Posts Tagged ‘socialnetworking’

Cytogether: Cyworld’s Social Action Network

Cyworld\'s social action website

Cyworld's social action website

Recently I decided to take a systematically look at online social action sites in Korea, and whenever possible trying to arrange an informal interview with the sites’ manager(s) to gain a little more insight into their operations and also get a better general sense of the landscape for online social action in Korea. How is the internet bettering the lives of the less privileged in Korea, and how is it achieving social impact?

A couple of weeks ago, I netted my first site, when I had a chance to sit down and talk with Ms. Park Jie-hyun who is one of the manager’s of Cyworld’s Cytogether service.

Cyworld, for those who don’t know, pretty much dominates the online social networking space in Korea. Having launched in 1999 it boasts 22 million or over to a third of the Korean population as its members.

All things that go up must come down and Cyworld is no exception. Lately it has seen a noticeable decline in traffic, as it struggles to find the next generation of services that will appeal to the hyper internet-savvy Korean users. To add insult to injury, it has seen a string of failed launches abroad, due in no small part to its over-confidence in its platform and hence a failure to recognize and pay due-diligence to cultural difference in the way that users in different cultures use the internet socially. It has all but abandoned many of the markets it has entered abroad, and the US may soon be its latest casualty.

Despite its many ailments, one of the bright spots in Cyworld’s traffic is its online social action site, Cytogether or in Korean, ??????, which literally translates to: "a world of good relationships" or more meaningfully, "a world where we get along".

Cytogether uses the Cyworld platform of socially networking its members to achieve 3 main functions: online donations, online petitions and matching volunteers with non-profit organizations. It was launched in 2005, and has currently over 800 registered non-profits and NGO’s in its network. Users can choose to donate to these vetted organization by giving "dotori", Cyworld’s online currency, or by changing to their mobile phone service, which allows for monthly planned donations. Current stats show about USD 20,000-30,000 in online donations (monthly average of about USD 0.90 per donor), about 5,000-10,000 petition signups daily and about 20-30 volunteer matches per day. The most active issues on the site are children (abuse, education, poverty etc.) and, surprisingly, animal rights.

Ms. Park mentioned some of the challenges facing Cytogether:

  • All the duties of promoting, managing, vetting, organizing and improving the site fall on the shoulders of 3 full-time and 1 part-time staff hance the site is extremely resource-strapped;
  • Balancing the promotion of its 800+ member organization on its homepage is no small feat. Organization are always approaching them with "emergency" situations and demand that they be highlighted. Cytogether, to its credit does provide training sessions for its member organizations, organized on a quarterly basis;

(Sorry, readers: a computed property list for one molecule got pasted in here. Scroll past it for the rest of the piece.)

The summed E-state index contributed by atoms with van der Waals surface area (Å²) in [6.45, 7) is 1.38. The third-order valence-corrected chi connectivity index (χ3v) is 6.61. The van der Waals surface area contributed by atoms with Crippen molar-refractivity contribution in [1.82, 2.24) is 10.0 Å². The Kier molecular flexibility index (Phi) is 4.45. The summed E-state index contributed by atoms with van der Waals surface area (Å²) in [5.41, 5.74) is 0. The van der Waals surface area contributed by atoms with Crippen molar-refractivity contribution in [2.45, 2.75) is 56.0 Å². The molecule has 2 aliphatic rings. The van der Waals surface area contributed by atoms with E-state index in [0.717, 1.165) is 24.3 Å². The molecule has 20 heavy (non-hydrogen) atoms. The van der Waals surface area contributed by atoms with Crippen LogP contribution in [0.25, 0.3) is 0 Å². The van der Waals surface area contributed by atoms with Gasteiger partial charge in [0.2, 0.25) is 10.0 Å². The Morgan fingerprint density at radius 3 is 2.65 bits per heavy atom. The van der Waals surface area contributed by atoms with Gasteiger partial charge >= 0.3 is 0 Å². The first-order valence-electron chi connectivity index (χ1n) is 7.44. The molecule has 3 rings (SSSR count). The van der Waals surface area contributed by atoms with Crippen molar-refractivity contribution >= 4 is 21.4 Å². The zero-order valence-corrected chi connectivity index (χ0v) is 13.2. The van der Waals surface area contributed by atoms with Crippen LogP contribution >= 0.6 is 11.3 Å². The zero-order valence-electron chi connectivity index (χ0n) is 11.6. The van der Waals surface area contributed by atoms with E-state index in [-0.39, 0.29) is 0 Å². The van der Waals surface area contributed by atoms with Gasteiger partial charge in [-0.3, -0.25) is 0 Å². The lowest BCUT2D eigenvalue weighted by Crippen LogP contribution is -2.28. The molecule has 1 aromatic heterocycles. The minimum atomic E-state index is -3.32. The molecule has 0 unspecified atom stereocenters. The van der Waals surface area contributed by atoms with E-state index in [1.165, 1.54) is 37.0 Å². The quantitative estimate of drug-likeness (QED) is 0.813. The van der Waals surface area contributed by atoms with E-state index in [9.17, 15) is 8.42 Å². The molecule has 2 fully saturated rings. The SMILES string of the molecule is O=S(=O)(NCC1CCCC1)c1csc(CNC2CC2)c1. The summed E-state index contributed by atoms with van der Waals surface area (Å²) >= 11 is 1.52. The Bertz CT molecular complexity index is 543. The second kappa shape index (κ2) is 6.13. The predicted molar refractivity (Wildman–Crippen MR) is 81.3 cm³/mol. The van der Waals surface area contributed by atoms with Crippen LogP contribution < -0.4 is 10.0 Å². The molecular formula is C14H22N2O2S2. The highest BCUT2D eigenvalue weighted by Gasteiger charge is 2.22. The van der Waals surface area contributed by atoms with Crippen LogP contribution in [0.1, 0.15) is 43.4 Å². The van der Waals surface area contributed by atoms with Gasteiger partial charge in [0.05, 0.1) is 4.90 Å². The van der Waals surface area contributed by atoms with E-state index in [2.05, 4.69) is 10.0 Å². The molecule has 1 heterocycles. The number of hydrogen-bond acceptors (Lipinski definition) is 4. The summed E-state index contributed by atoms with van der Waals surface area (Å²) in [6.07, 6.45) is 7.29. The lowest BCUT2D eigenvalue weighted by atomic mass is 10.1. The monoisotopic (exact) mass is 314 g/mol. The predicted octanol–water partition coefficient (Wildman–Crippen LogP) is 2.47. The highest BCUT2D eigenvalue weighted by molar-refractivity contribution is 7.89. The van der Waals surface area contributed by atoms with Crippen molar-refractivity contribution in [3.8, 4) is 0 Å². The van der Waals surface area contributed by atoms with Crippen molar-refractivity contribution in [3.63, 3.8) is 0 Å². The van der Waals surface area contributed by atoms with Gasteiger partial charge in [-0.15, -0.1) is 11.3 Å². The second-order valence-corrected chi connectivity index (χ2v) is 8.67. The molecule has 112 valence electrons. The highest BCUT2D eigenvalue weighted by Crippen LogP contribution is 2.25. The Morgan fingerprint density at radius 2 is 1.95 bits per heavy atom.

• Better storytelling of member organization causes, activities, and success stories. It hasn’t been doing an effective job communicating the human stories in a more personable voice.

Despite its challenges, Cytogether plans to perform a major update of the site, and focus its offering towards the end of 2008, and partner with a recruiting service to offer job matching services to the unemployed and senior citizens.

The current value of Cytogether lies in its ability to provide exposure to charity organization that would otherwise won’t have the budget or the wherewithal to promote themselves. Traffic is showing steady growth over the past 3 years, where at launch, the site was encouraging its members to give a couple of "dotori" (each is worth about USD 0.10), to now there are regular donations of USD 10.00. The ratio of one-time donors to monthly donors is also on the rise, now standing at around 7 to 3 members.

To me the issue with Cytogether seems to be one of focus. It’s currently everything to everyone. The argument is that it’s a "platform". But I don’t think that relieves them of the tough responsibility of championing key causes. Cyworld is currently too influential not to be using its influence it bring to light tough social issues. Does it want to be IKEA or Herman Miller?

It is also apparent that there is a possibility that Cytogether may outlive its relationship with its parent Cyworld. Just as Cyworld, Cytogether is a platform for activity, there really is no reason why Cytogether cannot be an independent service. If the current downward trend of traffic and popularity in Cyworld continues, it may be in everyone’s best interest for the two to part ways.

Walking away from the interview, my head was full of ideas for improving Cytoether’s service:

  • Donor’s wall: If you go to the Museum of Modern Art (MoMA) in New York, to the right of the entrance there is a wall of all the top donors to the museum. Recognize that some people (organizations) like to be recognized. A page could list large donations;
  • API: Go viral. Allow bloggers to promote Cytogether on their site through a widget or a badge. A widget can show causes/organizatios that they support;
  • Better member profiling: After a member donates, send a follow-up email with a link to a survey that identify what issues and causes the member is interested in. It can also ask members to opt-in for alerts. Building a database benefits both the users and Cytogether to provide more relevant content;
  • Targeted alerts: Based on database mentioned above, Cytoether can send targeted action alerts to those members who have opted in;
  • Matching donations: Corporations and workplaces can sign up to provide matching donations for employee donations;